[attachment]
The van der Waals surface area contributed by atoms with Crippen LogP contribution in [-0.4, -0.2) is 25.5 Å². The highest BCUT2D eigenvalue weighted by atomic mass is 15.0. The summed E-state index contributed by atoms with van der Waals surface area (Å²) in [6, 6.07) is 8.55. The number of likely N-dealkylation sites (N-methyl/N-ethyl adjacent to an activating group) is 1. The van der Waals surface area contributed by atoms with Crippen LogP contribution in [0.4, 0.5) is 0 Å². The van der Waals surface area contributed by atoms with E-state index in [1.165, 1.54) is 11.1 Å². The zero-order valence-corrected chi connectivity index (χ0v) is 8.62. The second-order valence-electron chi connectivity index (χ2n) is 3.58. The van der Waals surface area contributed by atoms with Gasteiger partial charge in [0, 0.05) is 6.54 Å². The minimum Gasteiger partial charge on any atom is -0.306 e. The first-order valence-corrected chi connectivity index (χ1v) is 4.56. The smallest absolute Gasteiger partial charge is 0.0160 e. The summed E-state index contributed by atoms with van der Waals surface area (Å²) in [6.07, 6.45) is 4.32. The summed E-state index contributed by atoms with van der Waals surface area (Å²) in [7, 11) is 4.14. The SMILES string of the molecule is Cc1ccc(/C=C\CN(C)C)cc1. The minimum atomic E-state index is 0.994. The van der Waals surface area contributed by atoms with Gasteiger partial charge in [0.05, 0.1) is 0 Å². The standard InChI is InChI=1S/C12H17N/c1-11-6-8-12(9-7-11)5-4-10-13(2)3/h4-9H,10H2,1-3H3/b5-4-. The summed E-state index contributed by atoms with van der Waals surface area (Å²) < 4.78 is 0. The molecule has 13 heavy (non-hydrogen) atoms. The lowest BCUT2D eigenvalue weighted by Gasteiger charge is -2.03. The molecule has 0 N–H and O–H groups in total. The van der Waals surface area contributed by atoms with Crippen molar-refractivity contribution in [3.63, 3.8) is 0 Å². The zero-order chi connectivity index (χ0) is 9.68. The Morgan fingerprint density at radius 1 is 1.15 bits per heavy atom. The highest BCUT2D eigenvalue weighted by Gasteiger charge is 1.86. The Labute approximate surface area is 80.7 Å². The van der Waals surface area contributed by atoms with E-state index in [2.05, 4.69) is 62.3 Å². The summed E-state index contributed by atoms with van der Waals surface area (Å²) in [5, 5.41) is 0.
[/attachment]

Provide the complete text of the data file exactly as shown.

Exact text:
The van der Waals surface area contributed by atoms with Crippen LogP contribution in [-0.4, -0.2) is 25.5 Å². The highest BCUT2D eigenvalue weighted by atomic mass is 15.0. The summed E-state index contributed by atoms with van der Waals surface area (Å²) in [6, 6.07) is 8.55. The number of likely N-dealkylation sites (N-methyl/N-ethyl adjacent to an activating group) is 1. The van der Waals surface area contributed by atoms with Crippen LogP contribution in [0.4, 0.5) is 0 Å². The van der Waals surface area contributed by atoms with E-state index in [1.165, 1.54) is 11.1 Å². The zero-order valence-corrected chi connectivity index (χ0v) is 8.62. The second-order valence-electron chi connectivity index (χ2n) is 3.58. The van der Waals surface area contributed by atoms with Gasteiger partial charge in [0, 0.05) is 6.54 Å². The minimum Gasteiger partial charge on any atom is -0.306 e. The first-order valence-corrected chi connectivity index (χ1v) is 4.56. The smallest absolute Gasteiger partial charge is 0.0160 e. The summed E-state index contributed by atoms with van der Waals surface area (Å²) in [6.07, 6.45) is 4.32. The summed E-state index contributed by atoms with van der Waals surface area (Å²) in [7, 11) is 4.14. The SMILES string of the molecule is Cc1ccc(/C=C\CN(C)C)cc1. The minimum atomic E-state index is 0.994. The van der Waals surface area contributed by atoms with Gasteiger partial charge in [0.05, 0.1) is 0 Å². The standard InChI is InChI=1S/C12H17N/c1-11-6-8-12(9-7-11)5-4-10-13(2)3/h4-9H,10H2,1-3H3/b5-4-. The summed E-state index contributed by atoms with van der Waals surface area (Å²) < 4.78 is 0. The molecule has 13 heavy (non-hydrogen) atoms. The lowest BCUT2D eigenvalue weighted by Gasteiger charge is -2.03. The molecule has 0 N–H and O–H groups in total. The van der Waals surface area contributed by atoms with Crippen molar-refractivity contribution in [3.63, 3.8) is 0 Å². The zero-order chi connectivity index (χ0) is 9.68. The Morgan fingerprint density at radius 1 is 1.15 bits per heavy atom. The highest BCUT2D eigenvalue weighted by Gasteiger charge is 1.86. The Labute approximate surface area is 80.7 Å². The van der Waals surface area contributed by atoms with E-state index in [2.05, 4.69) is 62.3 Å². The summed E-state index contributed by atoms with van der Waals surface area (Å²) in [5, 5.41) is 0.